All is on hold
Story in waiting
Typesetting inky fingers
Plots yet to unfold…”

Track 4: “Don’t Forget Your Teeth” (from the album “Blanc Burn”, 2011)

Again, a very spare synthetic track that could be about almost anything, given the superficially nonsensical nature of the lyrics, though one suspects it is ultimately about unhappiness, and an uneven breakup. What is it that the psychiatrists tell us about dreams which involve losing our teeth?

“You got my coat
You got my coat
Don’t forget your teeth

You take the car
You take the car
I’ll take the past

You take the goldfish
You take the goldfish
I’ll take the bus…”

Track 5: “I Smashed Your Phone” (from the album “Wanderlust”, 2018)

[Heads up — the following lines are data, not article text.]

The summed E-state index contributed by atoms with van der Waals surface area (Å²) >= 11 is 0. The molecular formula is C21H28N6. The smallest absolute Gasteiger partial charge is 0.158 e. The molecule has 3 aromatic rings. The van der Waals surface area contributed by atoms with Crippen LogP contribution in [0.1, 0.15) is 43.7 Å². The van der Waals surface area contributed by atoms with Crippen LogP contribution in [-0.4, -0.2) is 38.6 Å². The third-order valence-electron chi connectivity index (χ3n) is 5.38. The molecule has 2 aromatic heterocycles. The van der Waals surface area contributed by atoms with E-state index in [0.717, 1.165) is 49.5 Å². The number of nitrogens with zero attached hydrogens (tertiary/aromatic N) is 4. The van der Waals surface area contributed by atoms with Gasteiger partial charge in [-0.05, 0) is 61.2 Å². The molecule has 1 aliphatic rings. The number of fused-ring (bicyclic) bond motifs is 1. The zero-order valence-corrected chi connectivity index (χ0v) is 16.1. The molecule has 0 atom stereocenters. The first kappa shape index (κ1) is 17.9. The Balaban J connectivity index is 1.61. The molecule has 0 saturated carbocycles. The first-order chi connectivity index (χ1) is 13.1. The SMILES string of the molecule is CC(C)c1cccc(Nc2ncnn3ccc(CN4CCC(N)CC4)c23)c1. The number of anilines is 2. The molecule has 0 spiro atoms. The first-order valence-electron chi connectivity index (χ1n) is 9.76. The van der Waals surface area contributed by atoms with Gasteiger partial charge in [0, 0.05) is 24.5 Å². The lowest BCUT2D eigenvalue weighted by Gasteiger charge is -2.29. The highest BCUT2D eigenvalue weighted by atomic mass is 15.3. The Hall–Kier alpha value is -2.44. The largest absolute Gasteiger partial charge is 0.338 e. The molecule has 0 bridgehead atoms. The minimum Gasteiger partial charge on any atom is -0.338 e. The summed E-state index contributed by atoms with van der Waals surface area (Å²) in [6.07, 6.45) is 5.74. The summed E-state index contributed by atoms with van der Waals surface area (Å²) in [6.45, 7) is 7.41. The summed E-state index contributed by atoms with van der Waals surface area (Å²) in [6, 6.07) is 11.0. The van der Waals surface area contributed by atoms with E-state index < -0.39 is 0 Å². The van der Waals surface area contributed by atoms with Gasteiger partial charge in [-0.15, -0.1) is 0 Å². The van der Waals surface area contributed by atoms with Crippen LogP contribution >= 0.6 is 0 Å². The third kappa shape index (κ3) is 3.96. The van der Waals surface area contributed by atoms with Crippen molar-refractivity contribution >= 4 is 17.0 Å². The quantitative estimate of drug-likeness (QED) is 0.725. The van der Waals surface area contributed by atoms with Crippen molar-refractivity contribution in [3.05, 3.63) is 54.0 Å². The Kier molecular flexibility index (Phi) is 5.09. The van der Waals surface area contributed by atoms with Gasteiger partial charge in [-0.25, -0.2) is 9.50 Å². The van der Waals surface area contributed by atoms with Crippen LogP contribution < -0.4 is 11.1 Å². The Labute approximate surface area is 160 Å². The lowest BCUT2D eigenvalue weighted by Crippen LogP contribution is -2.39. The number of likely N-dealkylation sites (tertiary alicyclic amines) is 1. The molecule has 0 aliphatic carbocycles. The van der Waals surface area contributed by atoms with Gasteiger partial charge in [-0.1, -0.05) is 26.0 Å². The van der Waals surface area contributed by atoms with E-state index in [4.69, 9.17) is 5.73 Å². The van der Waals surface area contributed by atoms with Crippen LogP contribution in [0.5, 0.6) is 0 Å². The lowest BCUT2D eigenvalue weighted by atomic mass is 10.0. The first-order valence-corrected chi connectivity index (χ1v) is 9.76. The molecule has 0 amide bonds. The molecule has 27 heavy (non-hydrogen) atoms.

It is about smashing cell phones. Enough said. Also, it name-checks Arthur C. Clarke. It is not even about our future. It is, sadly, our present.

Track 6: “Living On The Ceiling (Vince Clarke Remix)” (for the album “Happy Families Too”, 2013)

The Big Single, to open side two of the Vinyl version of this ICA. And it could only be the version remixed by Vince Clarke in 2013, as a promotion for the release of the re-realization album “Happy Families, Too”. For those not aware, Blancmange decided that 2013 was the year for not a re-release, but a re-recording and modernization of their classic 1982 album “Happy Families”, the one with the delightful cartoon cat album art. There is even new “space age cat” album art for this “30th Anniversary” edition. Definitely worth a listen.

Track 7: “Don’t Tell Me” (from the album “Mange Tout”, 1984).

This is the single that new wave nostalgia radio stations like Sirius XM’s “First Wave” consider the definitive Blancmange track, and still play 35 years on. Actually deserves it, too.